Friday, November 14, 2008

My Guys...

When I fall for an actor, I fall hard. Immediately (but always within my modest budget), I compile all the works he's ever done, read past interviews, watch every interview and clips on youtube. Usually I look online if I can find the movies or shows posted and then spend cash to watch the stuff I can't find. The actor of the moment could be in the most outrageous movie and I'll go see it. I went and saw "Galaxy Quest" just for the sole reason of Alan Rickman. I drive my friends crazy with talk of that one person, but especially my Mum who lovingly puts up with it on the weekends when I visit. Let's start with Mr. Rickman.

Alan Rickman was the first actor who if I saw him walking down the street or sitting on a park bench (inside joke), I'd hyperventilate. The first movie I ever saw him in was "Die Hard." It's my favorite Christmas movie. It's my favorite movie overall. I remember laying down on our carpet, my wrists holding up my head, watching this truly sophisticated, villain, outsmart every person in the building, even the hero until practically the end of the film. Again, it was the voice. When I found out about filmographies and other stuff like that, I was already half way to the store looking for his other movies. I scanned the t.v. guides and taped any movie that was on too late or too early. When he was cast as my favorite Potter character, I knew it was fate. As of now I have seen every movie except Dark Harbor. That one has eluded me. I anxiously await his other films, including his role in Tim Burton's "Alice in Wonderland" as the Caterpillar. I don't think he gets enough recognition in the world of films. He does have large fan base though. I'll still be the lone figure at the cinema, blushing whenever he speaks and having the people in the theater wondering why in hell am I fidgeting so much.

I didn't even know what the second guy looked like until years after I first heard his voice. When we went camping, my parents would have a ton of tapes that my brother and I could enjoy and fall asleep to. I can remember listening to ballads sung by Luis Miguel and waking up to Freddie Fender. Queen was always high on our list since my parents would sing along with us. Yes, we are a sappy wannabe Partrich family. There was one precious tape that beat every other out of the water. Andrew Lloyd Weber's "Phantom of the Opera" was our first choice. We drove our parents nuts with it. We made them buy a second tape when we overplayed and broke the first. They had seen the original performances of Michael Crawford and Sarah Brightman in LA and had bought the highlights tape (since CDs weren't even common or made yet). I had looked through their playbill mesmerized by the costumes and darkness of the stage. I didn't even know the story but had a faint grasp of it through the lyrics. Michael Crawford's voice lulled me to sleep or had my heart racing as the music rose and sped through a crescendo of violence and misery. Thinking on it now, I realize I've always been a creepy kid. Now, I'm just an adult with morbid tastes and humor. Like I mentioned earlier, I had never seen his real face. All the photos I had seen were of him in full, disfiguring makeup, wearing a black tux and cape. It was only when I was off of middle school, sick as a dog, that I saw him on television. I was curled on the couch watching "Hello Dolly!" dozing through the long dance sequences and wishing to God there was something else on, when I heard something familiar. This skinny white guy was trying to pull a Yonkers accent but his British one was too strong. All the vowels were still too strongly sung. It bugged me throughout the whole movie. When the credits rolled I couldn't believe it. This young guy became one of the most successful men of the stage? Nevertheless, when they used the songs in "Wall E" I was more excited than the kids in the theater. This was love at first note.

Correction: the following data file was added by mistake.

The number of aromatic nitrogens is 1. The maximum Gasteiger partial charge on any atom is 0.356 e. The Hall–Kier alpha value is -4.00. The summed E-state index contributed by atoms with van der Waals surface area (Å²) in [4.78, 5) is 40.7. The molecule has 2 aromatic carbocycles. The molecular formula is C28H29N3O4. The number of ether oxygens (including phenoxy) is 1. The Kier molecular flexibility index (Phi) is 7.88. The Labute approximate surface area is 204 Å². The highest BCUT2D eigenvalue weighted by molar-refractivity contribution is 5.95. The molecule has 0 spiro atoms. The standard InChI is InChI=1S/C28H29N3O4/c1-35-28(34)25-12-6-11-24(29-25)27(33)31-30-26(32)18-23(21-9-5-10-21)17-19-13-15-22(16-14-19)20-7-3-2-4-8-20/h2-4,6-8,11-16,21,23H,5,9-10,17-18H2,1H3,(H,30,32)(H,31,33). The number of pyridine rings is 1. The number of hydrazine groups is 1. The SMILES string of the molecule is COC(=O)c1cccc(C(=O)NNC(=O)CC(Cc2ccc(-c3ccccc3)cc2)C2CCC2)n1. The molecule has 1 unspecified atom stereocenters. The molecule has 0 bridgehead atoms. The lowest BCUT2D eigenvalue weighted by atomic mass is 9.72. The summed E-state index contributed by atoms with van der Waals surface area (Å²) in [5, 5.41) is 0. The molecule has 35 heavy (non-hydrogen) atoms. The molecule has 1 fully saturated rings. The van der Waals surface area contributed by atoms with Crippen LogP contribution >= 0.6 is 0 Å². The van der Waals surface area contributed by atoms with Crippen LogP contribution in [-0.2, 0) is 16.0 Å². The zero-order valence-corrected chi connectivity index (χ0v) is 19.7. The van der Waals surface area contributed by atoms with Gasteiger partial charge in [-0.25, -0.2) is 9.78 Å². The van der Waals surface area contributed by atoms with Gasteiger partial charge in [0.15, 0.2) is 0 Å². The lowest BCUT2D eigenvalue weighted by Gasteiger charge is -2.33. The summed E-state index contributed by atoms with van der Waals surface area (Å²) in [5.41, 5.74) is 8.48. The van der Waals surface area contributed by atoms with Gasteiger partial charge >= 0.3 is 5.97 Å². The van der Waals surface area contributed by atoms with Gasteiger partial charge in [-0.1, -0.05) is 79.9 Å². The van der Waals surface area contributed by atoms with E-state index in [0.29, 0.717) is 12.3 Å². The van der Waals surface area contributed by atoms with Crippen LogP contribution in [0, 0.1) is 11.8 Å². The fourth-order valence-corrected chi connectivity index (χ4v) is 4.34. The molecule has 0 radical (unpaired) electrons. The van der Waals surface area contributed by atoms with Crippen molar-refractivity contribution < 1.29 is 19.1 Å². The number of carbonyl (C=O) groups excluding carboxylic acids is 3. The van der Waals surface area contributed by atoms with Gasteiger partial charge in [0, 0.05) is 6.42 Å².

The eyes were the attraction for the next man. They were blank and desolate. He had "goat's eyes," a term used for sociopaths, implying they had no soul. Anthony Hopkins scared me. It took me a year to watch "Silence of the Lambs" in its entirety. Jonathan Demme's awesome viewpoints in the film helped fill the film with the horror mood. The closeup on Hopkin's eyes in his prison cells made me cringe away from the screen. I was afraid he'd bite me if I risked being any closer. Well, like the pattern goes, I watch and read everything he's in. I'm looking for a rare tape that has a conversation between Laurence Olivier, Peter O'Toole, and, I believe, Richard Harris. The only thing is none of them are really there. Hopkins taped himself impersonating their voices. This is usually a "black market" item because it has never been released to the public. I wish he would do more voice work in his films. Anyway, him being in "The Wolfman" is going to be awesome!

So I have autographs, photos, posters, hundreds of DVDs in my room and apartment all dedicated to the men in my life. David Selby and David Duchovny share the same wall space. Rickman and Crawford have their own spaces since I have framed photos and letters. (Crawford personalizes everything and is a fangirl's dream when answering questions.) Anthony Head has caught my eye and ears for now after seeing "Repo!" I've watched two seasons of "Buffy: The Vampire Slayer" (which is more about demons than vampires, but still has me interested) and am looking for links to "Little Britain." "Macbeth" looks like it will take forever and a day to get a release date in the States.

I really think I have OCD. But is it really a problem when I enjoy it so much?

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